What is the true meaning of the word home? How does leaving the home of your birth and upbringing to live in an adopted country impact your life?

Writer Roger Cohen of The New York Times, born in South Africa, and critic James Wood, born and raised in England, have both spent many years in the US. They recently addressed the issues of leaving one’s birthplace from the experience of their own lives. Cohen movingly describes his childhood in South Africa as a landscape ‘of unfiltered experience, of things felt rather than thought through, of the world in its beauty absorbed before it is understood’. He concludes that there is no realistic possibility of returning to the place you called home decades ago. Home is to be found in the acceptance of inevitable change and in the connection with friends and loved ones.

In spite of this assertion, Cohen’s longstanding residency in New York, his work and American citizenship have not gifted him with the place of his ‘deepest connections’: if he had a few weeks to live he would go to Cape Town, to his grandfather’s house near Kalk Bay, a place of happy childhood memories. Wood has lived in America for 18 years. In his essay On not going home, he harks back to an interview with Christopher Hitchens long before he died which yielded similar thoughts: in spite of decades spent living and writing in the US, Hitchens expressed a longing to return one day to Dartmoor, where he spent his childhood.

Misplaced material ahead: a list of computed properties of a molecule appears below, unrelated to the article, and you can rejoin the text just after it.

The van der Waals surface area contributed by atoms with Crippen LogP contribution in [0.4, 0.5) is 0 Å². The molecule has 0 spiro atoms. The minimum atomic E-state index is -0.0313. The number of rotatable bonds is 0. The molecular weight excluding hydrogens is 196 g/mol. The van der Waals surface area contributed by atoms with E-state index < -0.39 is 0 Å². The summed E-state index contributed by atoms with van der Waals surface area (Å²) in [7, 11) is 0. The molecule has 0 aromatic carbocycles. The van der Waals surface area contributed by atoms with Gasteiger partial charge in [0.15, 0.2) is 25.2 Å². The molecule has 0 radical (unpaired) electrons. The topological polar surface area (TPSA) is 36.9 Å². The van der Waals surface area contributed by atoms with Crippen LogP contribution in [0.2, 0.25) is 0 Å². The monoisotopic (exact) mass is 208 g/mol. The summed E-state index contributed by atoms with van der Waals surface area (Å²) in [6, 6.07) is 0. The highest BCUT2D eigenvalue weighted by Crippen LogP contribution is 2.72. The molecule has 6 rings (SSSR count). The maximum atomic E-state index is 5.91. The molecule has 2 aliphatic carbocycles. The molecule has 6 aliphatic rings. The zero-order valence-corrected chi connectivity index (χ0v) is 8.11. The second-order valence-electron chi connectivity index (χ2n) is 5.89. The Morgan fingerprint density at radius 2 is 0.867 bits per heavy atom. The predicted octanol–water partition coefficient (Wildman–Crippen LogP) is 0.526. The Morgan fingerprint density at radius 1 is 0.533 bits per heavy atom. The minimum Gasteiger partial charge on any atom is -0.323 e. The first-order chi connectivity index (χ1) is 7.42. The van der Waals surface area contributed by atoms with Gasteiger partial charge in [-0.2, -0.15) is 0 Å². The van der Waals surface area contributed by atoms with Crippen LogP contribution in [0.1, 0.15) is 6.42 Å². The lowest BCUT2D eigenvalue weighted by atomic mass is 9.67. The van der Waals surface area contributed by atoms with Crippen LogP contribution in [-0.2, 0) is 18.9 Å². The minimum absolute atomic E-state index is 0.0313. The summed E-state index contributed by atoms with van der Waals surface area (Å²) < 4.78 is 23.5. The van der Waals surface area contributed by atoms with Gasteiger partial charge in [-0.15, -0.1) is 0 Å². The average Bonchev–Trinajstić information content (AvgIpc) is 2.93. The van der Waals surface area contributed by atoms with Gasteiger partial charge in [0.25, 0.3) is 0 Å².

It’s clear that the word home has multiple interpretations depending on individual experience. ‘Immigration is a widespread modern condition,’ says Cohen, ‘perhaps the modern condition. Out of it, often, comes anxiety.’ Wood writes that if you dig into people who are depressed you often find that their distress may be linked to a sense of not fitting in, an anxiety about belonging: what he describes as displacement anguish.

The exile chosen by both Cohen and Wood, however, is the ‘softer emigration’ of voluntary homelessness. Like Wood in the US, I often encounter in South Africa people from all over the world who are homesick for their native countries, who miss family and hometown, but would never seriously think of returning, preferring to visit when they can. Some have integrated their lives and the landscape of South Africa in such a way that the longing for their birthplace has diminished to almost nothing. These are the fortunate expatriates who do not dream ceaselessly of their past, and whose childhood places await them should they wish to return.